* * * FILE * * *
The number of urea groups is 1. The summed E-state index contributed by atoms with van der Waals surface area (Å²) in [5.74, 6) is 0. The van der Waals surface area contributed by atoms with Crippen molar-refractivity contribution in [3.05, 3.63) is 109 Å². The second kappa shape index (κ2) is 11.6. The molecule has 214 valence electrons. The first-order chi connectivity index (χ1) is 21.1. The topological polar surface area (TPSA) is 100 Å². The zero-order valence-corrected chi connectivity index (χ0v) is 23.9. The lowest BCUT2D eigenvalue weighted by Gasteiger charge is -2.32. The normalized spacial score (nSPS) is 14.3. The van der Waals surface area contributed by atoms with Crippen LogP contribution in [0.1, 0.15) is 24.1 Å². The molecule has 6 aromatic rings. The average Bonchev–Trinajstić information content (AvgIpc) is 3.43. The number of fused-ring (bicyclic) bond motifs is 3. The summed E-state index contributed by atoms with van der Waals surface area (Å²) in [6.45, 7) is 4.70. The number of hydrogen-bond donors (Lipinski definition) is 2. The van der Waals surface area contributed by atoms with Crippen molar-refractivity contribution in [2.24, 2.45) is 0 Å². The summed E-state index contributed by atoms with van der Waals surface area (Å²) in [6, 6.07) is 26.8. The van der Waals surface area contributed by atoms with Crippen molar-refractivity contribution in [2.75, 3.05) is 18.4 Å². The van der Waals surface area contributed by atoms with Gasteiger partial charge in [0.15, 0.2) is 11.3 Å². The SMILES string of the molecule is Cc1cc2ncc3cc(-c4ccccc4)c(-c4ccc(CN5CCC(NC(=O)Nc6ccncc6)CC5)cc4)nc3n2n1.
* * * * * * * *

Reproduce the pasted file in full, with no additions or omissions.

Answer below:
The number of urea groups is 1. The summed E-state index contributed by atoms with van der Waals surface area (Å²) in [5.74, 6) is 0. The van der Waals surface area contributed by atoms with Crippen molar-refractivity contribution in [3.05, 3.63) is 109 Å². The second kappa shape index (κ2) is 11.6. The molecule has 214 valence electrons. The first-order chi connectivity index (χ1) is 21.1. The topological polar surface area (TPSA) is 100 Å². The zero-order valence-corrected chi connectivity index (χ0v) is 23.9. The lowest BCUT2D eigenvalue weighted by Gasteiger charge is -2.32. The normalized spacial score (nSPS) is 14.3. The van der Waals surface area contributed by atoms with Crippen LogP contribution in [0.1, 0.15) is 24.1 Å². The molecule has 6 aromatic rings. The average Bonchev–Trinajstić information content (AvgIpc) is 3.43. The number of fused-ring (bicyclic) bond motifs is 3. The summed E-state index contributed by atoms with van der Waals surface area (Å²) in [6.45, 7) is 4.70. The number of hydrogen-bond donors (Lipinski definition) is 2. The van der Waals surface area contributed by atoms with Crippen molar-refractivity contribution in [2.24, 2.45) is 0 Å². The summed E-state index contributed by atoms with van der Waals surface area (Å²) in [6, 6.07) is 26.8. The van der Waals surface area contributed by atoms with Crippen molar-refractivity contribution in [2.75, 3.05) is 18.4 Å². The van der Waals surface area contributed by atoms with Gasteiger partial charge in [0.15, 0.2) is 11.3 Å². The SMILES string of the molecule is Cc1cc2ncc3cc(-c4ccccc4)c(-c4ccc(CN5CCC(NC(=O)Nc6ccncc6)CC5)cc4)nc3n2n1.